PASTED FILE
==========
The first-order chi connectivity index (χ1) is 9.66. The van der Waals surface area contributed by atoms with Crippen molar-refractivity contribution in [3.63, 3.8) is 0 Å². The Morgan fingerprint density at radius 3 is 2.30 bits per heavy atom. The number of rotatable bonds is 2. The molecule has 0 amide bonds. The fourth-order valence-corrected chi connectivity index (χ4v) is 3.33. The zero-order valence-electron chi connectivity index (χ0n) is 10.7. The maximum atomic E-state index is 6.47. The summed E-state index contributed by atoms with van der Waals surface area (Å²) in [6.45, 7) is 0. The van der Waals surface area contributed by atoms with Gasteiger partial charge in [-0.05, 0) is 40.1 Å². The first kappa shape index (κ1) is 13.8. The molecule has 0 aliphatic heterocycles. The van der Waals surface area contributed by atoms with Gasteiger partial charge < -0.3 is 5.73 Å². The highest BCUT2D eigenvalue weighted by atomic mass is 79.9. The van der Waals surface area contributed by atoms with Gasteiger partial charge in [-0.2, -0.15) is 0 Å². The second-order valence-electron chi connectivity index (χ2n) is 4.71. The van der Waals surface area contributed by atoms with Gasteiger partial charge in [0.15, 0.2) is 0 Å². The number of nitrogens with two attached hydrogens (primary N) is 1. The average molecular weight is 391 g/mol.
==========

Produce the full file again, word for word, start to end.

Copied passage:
The first-order chi connectivity index (χ1) is 9.66. The van der Waals surface area contributed by atoms with Crippen molar-refractivity contribution in [3.63, 3.8) is 0 Å². The Morgan fingerprint density at radius 3 is 2.30 bits per heavy atom. The number of rotatable bonds is 2. The molecule has 0 amide bonds. The fourth-order valence-corrected chi connectivity index (χ4v) is 3.33. The zero-order valence-electron chi connectivity index (χ0n) is 10.7. The maximum atomic E-state index is 6.47. The summed E-state index contributed by atoms with van der Waals surface area (Å²) in [6.45, 7) is 0. The van der Waals surface area contributed by atoms with Gasteiger partial charge in [-0.05, 0) is 40.1 Å². The first kappa shape index (κ1) is 13.8. The molecule has 0 aliphatic heterocycles. The van der Waals surface area contributed by atoms with Gasteiger partial charge < -0.3 is 5.73 Å². The highest BCUT2D eigenvalue weighted by atomic mass is 79.9. The van der Waals surface area contributed by atoms with Gasteiger partial charge in [-0.2, -0.15) is 0 Å². The second-order valence-electron chi connectivity index (χ2n) is 4.71. The van der Waals surface area contributed by atoms with Gasteiger partial charge in [0.15, 0.2) is 0 Å². The number of nitrogens with two attached hydrogens (primary N) is 1. The average molecular weight is 391 g/mol.